After your colleague understands the viewers’ emotions, they can incorporate them into the project, making it more relatable. For example, instead of reading a line in their regular voice style, your new voice over talent can make their voice sound frustrated during a scene they know would stress your customers.

 

Help them prepare their voice 

Your internal voice over artist may be uncomfortable recording a voice over because they’re not a professional. Their initial instinct when recording may be stiff or formal and they’re unlikely to know how to prepare their voice ahead of time. 

Warm-ups are one way to help them feel more at ease while recording. Before your recording day, gather challenging tongue twisters. Then, tell your colleague to practice them. When you rehearse tricky sentences like tongue twisters, says voice actor Rio Rocket, the sentences from your script will be a cakewalk.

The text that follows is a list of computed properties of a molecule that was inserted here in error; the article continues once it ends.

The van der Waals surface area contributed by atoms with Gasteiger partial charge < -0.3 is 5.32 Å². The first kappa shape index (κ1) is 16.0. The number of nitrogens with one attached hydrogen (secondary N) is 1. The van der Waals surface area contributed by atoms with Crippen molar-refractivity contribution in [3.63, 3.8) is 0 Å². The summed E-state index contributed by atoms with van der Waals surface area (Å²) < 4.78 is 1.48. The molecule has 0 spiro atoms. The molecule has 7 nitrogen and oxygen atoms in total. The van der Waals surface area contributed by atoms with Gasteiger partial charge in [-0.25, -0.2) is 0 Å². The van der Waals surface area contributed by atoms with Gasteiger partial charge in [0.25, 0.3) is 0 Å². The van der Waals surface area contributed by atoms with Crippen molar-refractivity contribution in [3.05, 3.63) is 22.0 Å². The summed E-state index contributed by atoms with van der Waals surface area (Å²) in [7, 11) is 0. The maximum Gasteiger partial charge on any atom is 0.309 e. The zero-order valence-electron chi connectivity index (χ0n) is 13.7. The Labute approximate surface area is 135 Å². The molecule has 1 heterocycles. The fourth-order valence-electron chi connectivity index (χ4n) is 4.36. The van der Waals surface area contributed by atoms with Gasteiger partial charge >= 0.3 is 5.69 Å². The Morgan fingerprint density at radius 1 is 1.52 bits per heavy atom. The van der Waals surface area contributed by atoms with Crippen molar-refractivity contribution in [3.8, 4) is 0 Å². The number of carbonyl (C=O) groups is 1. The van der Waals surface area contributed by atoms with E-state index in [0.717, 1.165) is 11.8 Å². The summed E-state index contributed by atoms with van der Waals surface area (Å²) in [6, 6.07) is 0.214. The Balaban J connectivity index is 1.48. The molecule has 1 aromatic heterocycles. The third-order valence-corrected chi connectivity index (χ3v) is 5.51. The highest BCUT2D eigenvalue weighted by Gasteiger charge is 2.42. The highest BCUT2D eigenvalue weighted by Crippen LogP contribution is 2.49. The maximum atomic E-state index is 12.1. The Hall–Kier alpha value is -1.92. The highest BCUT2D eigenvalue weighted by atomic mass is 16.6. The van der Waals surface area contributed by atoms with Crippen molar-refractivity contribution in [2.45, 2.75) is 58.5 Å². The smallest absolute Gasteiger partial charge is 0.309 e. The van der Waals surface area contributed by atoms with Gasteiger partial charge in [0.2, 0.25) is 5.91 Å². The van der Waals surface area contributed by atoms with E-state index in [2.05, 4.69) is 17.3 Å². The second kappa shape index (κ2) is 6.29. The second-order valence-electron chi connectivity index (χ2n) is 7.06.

Instructing your colleague to drink water and get enough sleep will also improve their sound. Here are some simple tips to improve voice over skills without formal voice training.

 

Share tricks to nail the right tone

You probably have a clear idea of the right tone for your video’s voice over, but describing that tone to others is challenging since emotions are abstract. Instead of giving vague instructions—think, “can you sound happier?”—try these tricks to help your colleague express the tone you want.

Tell them to imagine they are talking to a friend

Susan Glow, Manager of the Award-Winning Voice Over Talent known as the Glow Girls, recommends having your colleague envision talking to a friend so the recording sounds conversational.